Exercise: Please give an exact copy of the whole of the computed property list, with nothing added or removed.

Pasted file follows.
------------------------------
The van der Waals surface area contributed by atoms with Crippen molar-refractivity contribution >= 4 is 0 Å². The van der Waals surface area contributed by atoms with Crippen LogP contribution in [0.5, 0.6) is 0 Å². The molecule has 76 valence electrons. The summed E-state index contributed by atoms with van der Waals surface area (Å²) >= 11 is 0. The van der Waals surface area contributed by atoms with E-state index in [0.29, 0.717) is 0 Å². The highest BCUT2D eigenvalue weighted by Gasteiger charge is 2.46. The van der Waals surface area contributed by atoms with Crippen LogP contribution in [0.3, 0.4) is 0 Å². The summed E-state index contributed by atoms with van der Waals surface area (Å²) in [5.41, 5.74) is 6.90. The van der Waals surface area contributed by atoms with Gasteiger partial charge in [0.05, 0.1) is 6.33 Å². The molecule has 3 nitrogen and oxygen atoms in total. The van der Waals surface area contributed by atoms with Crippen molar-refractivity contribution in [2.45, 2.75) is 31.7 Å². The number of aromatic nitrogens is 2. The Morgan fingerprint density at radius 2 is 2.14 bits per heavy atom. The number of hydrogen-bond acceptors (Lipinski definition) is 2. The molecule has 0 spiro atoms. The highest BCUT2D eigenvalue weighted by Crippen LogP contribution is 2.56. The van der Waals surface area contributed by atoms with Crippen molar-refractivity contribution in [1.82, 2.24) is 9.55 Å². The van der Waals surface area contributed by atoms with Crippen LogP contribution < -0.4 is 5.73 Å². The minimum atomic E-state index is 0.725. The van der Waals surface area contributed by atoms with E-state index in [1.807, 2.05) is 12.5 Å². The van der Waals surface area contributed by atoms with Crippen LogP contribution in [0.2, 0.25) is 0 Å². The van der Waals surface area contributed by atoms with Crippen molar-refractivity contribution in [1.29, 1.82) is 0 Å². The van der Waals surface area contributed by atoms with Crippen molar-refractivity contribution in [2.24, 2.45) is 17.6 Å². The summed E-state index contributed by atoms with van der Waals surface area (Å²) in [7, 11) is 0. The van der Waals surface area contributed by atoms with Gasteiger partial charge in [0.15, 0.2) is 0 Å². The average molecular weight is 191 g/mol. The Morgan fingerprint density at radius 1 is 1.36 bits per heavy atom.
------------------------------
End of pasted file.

The van der Waals surface area contributed by atoms with Crippen molar-refractivity contribution >= 4 is 0 Å². The van der Waals surface area contributed by atoms with Crippen LogP contribution in [0.5, 0.6) is 0 Å². The molecule has 76 valence electrons. The summed E-state index contributed by atoms with van der Waals surface area (Å²) >= 11 is 0. The van der Waals surface area contributed by atoms with E-state index in [0.29, 0.717) is 0 Å². The highest BCUT2D eigenvalue weighted by Gasteiger charge is 2.46. The van der Waals surface area contributed by atoms with Crippen LogP contribution in [0.3, 0.4) is 0 Å². The summed E-state index contributed by atoms with van der Waals surface area (Å²) in [5.41, 5.74) is 6.90. The van der Waals surface area contributed by atoms with Gasteiger partial charge in [0.05, 0.1) is 6.33 Å². The molecule has 3 nitrogen and oxygen atoms in total. The van der Waals surface area contributed by atoms with Crippen molar-refractivity contribution in [2.45, 2.75) is 31.7 Å². The number of aromatic nitrogens is 2. The Morgan fingerprint density at radius 2 is 2.14 bits per heavy atom. The number of hydrogen-bond acceptors (Lipinski definition) is 2. The molecule has 0 spiro atoms. The highest BCUT2D eigenvalue weighted by Crippen LogP contribution is 2.56. The van der Waals surface area contributed by atoms with Crippen molar-refractivity contribution in [1.82, 2.24) is 9.55 Å². The van der Waals surface area contributed by atoms with Crippen LogP contribution < -0.4 is 5.73 Å². The minimum atomic E-state index is 0.725. The van der Waals surface area contributed by atoms with E-state index in [1.807, 2.05) is 12.5 Å². The van der Waals surface area contributed by atoms with Crippen LogP contribution in [0.2, 0.25) is 0 Å². The van der Waals surface area contributed by atoms with Crippen molar-refractivity contribution in [1.29, 1.82) is 0 Å². The van der Waals surface area contributed by atoms with Crippen molar-refractivity contribution in [2.24, 2.45) is 17.6 Å². The summed E-state index contributed by atoms with van der Waals surface area (Å²) in [7, 11) is 0. The van der Waals surface area contributed by atoms with Gasteiger partial charge in [0.15, 0.2) is 0 Å². The average molecular weight is 191 g/mol. The Morgan fingerprint density at radius 1 is 1.36 bits per heavy atom.